I do miss a four-legged companion driving. Cats aren't much fun to ride with. They like to walk on your shoulders. Years ago in rural Georgia, east of Covington, I was stopped at a stop sign on a rural road that ran beside I-20. A woman in a rough looking old pickup made a right turn from across the road from me, to take the bridge over the interstate. While she was in the turn, the Siamese cat that was on her shoulder went flying out the window with all paws fanned out trying to fly. It hit the road and tumbled a couple of times, got up and dashed to the grass beside the road. It was my turn at the stop sign and I went straight ahead. I had a strong impulse to help her get the cat, but there was so much traffic at those stop signs, I had to let it be one of those misfortunes I witness in motion and it's outside my reach. I can't control everything, starting with myself.

When I think of dogs, first one that comes to mind now is my great great grandfather's dog. I don't know the dog's name. The place: Ninemile, Tennessee, between Crossville and Pikeville. 60 miles due north of Chatanooga in the Cumberland Plateau. Great great grandpa shot himself in the barn lot when he was 74. His dog wouldn't let anyone near the body until the 3rd day. That, in my way of seeing, is a good dog. It's not that I want a mean dog, but all dogs have in them a loyalty to their human, ready at all times to take on anything to protect the human, never needing a moment to think about it. What I found interesting about the people is they didn't kill the dog. They let the dog do what it had to do. It's not like killing a dog in that time was anything but easy. Pop. That's it. Just a dog. I find everything about that story remarkable, am glad I know it.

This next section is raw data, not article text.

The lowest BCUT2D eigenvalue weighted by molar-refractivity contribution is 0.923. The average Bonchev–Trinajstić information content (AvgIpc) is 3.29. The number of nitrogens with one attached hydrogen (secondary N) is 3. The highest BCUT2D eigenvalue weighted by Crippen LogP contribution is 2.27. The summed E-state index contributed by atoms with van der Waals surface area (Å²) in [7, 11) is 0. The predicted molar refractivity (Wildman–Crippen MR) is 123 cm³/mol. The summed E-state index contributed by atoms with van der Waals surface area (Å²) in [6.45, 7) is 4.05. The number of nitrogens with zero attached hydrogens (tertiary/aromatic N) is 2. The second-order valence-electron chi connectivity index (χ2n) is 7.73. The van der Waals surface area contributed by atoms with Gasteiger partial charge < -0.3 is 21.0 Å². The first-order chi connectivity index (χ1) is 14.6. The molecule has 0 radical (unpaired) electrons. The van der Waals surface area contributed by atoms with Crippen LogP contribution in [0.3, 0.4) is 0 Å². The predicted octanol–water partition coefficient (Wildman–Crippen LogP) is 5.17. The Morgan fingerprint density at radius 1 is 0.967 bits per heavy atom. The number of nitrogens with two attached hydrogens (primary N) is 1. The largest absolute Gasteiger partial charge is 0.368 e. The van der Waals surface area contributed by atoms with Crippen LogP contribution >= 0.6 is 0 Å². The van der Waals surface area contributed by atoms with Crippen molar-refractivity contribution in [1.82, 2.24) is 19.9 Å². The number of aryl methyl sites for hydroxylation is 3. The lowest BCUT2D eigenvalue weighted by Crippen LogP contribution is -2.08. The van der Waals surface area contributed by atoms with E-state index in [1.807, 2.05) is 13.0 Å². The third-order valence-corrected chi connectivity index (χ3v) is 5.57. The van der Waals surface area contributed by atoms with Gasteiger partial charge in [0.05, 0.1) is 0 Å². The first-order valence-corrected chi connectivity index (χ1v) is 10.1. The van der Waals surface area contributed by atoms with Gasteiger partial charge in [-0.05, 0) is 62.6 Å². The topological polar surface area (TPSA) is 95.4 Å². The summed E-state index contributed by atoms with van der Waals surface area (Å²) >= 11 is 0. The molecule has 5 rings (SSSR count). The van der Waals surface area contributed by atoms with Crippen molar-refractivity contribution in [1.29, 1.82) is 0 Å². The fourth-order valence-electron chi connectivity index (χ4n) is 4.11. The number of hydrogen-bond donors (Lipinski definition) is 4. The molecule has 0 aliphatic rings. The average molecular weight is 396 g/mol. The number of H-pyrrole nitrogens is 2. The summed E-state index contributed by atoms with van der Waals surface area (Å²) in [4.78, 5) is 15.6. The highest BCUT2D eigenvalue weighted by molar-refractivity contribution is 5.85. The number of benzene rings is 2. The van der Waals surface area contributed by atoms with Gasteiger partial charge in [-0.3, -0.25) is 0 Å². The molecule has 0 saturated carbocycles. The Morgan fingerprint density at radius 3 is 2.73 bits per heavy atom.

Great great grandpa is another thing. I'd say he was a hard core man in his time. Worked on railroads in Alabama young making money to buy a farm back home. Bought the farm, wife and kids. The Civil War. He and his 4 brothers went. All but one returned. He died in a Yankee prison in New Jersey. When I hear Jimmy Arnold sing Rebel Soldier I think of him. Will my soul pass through the Southland? It must have been terrible for a Southern boy to die up North.

Great great grandpa reconstructed his farm when he returned home after no telling what kind of horrors for wife and kids. He had some degree of post-war syndrome, angry all the time, drove all his boys away from him. There were no heirs left in the county for his will. I expect he tilted the fruitjar a bit too. Most likely a good dancer, a proud dancer who made fancy kicks. He is said to have caused at least 4 illegitimate kids and blamed them on his boys. I imagine him everybody's friend outside the house, but in the house, look out. Daddy's drunk again. But the man had a dog that loved him.

Love between a human and a dog is a beautiful love. Same with a cat. They've been bred to be our pets for so many thousand years they've become part of us. They wouldn't do well on their own. I suspect one motivation for the love they have for us is that we give them shelter in a human world that has no place for a dog without a human. Without a human, a dog is in trouble. There's no place for it. Other dogs' territories everywhere. My dog friends are as loved in my memory as my human friends. Possibly one of the great attractions of pets for humans is they don't gossip, they're not fickle, and they don't judge. That's the big one.

It used to bewilder Tom Pruitt that people told him things they didn't tell anybody else. He said it had been like that all his life. He didn't know why. It's because he didn't judge. And he didn't gossip. If you entrusted something to Tom, it went no further. We all need a friend like that.